Those who have been following me for a long time know that I prefer to use SSD disks instead of HDD disks on my NAS. The reason why I like SSDs better than HDDs is because SSDs are totally silent, and also, I do not have that much data to save. Today, after 3 years and 9 months of uninterrupted use, my old Crucial MX500 SSD disks, which I had installed on my old DS718+ NAS in RAID 1, failed me. And it is also today that I learned two new and important things that I would very much like to share with you.
One of my Crucial MX500 250GB disks which was at 1% lifespan (monitored through my Synology NAS) went critical, but did not die. My other Crucial MX500 250GB disk, which was at 10% lifespan, died on me unexpectedly, without giving any signs of disk failure whatsoever. What did I learn from this experience? That a disk with 1% lifespan does not necessarily die before a disk with 10% lifespan. This goes to show there is no fixed rule when it comes to disks lifespan; but if more than three years of service have passed, you can expect an SSD disk to die on you suddenly, regardless of its lifespan.
Have you ever wondered if you can use different brand SSDs for your RAID 1 configuration on your Synology NAS? Today I wanted to experiment with this and I have an answer: the answer to this question is yes, you can. You can use different brand SSD disks in a RAID 1 configuration on your NAS without any issues. The only real rule to stick by is to respect the disk storage space: if you had two 250GB disks in, you replace them with two 250GB disks – so same size both. You can’t put in one 250GB disk and one 240GB or 120GB disk. You can only do this if you are using SHR as your RAID management option.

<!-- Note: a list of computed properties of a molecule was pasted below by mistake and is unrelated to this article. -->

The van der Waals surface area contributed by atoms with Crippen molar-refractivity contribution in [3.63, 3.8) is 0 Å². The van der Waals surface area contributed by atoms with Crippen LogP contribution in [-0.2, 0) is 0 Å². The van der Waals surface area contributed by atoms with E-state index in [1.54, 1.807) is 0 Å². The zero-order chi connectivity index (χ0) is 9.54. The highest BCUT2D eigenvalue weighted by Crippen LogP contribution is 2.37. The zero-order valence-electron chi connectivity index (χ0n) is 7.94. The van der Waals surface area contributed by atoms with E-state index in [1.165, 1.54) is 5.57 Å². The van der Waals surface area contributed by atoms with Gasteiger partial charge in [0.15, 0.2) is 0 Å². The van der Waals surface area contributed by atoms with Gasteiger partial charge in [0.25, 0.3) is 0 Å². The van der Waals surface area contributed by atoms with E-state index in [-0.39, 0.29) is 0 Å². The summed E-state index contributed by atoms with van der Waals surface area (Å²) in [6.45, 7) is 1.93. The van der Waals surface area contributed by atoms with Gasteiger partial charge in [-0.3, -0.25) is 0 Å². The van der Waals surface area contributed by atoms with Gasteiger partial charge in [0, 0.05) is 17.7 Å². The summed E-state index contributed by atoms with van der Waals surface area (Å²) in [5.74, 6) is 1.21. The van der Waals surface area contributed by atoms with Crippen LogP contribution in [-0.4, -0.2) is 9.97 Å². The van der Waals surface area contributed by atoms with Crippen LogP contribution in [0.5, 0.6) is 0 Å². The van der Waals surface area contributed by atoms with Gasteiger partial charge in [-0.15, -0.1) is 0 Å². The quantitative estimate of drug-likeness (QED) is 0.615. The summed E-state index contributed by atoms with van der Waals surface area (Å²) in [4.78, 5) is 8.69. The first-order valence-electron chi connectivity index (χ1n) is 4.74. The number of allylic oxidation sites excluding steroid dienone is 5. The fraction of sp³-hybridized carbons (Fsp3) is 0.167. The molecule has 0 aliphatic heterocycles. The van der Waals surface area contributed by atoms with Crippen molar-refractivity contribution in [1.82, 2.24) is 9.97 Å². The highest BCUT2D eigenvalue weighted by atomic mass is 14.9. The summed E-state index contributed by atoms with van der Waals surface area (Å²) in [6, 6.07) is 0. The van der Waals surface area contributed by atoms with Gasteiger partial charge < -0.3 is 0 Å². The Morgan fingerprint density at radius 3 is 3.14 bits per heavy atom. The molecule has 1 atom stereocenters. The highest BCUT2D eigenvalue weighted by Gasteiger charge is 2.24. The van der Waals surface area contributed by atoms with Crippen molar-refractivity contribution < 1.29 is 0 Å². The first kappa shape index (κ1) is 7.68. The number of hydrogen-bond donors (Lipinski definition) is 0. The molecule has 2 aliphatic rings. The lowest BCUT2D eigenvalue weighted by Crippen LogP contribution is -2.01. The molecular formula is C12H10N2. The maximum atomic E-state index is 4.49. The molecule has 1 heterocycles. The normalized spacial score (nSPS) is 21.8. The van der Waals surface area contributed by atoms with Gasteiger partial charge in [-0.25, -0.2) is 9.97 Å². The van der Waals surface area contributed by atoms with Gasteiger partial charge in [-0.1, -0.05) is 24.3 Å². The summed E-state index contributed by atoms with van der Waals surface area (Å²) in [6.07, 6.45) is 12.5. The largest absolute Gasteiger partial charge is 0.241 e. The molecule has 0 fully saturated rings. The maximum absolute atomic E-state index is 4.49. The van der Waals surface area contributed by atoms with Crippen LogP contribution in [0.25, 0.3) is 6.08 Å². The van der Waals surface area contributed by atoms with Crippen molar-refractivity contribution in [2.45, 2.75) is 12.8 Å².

For my test I have used one HP S700 250GB SSD in combination with one Samsung 870 EVO 250GB SSD. Below you can see a picture of the HP S700 250GB SSD I used.
Below you can see a picture of the Samsung 870 EVO 250GB SSD I used.
Below are both disks I used for my RAID 1 configuration on my Synology DS718+.
I proceeded to repair the storage pool from the old Crucial MX 500 and, as you can see below, everything worked as expected: the new disks I put in are marked as healthy and my data is safe.
The results are in and RAID 1 with data protection works perfectly, even when you use disks from different brands.
Note: This post wasn’t about promoting the purchase of disks of different brands or recommending this as an option for RAID 1. The purpose was to show you that, if the need arises, you can use any disk brand you have available to replace a faulty disk or one that has died on you, but make sure that it has the same storage capability as the disk it’s replacing. Even disks of different brands get along, without any sort of errors, so your data is perfectly safe.
Note: RAID 1 writes identical data to all drives simultaneously. RAID 1 provides data redundancy.
This post was updated on Wednesday / September 7th, 2022 at 3:38 AM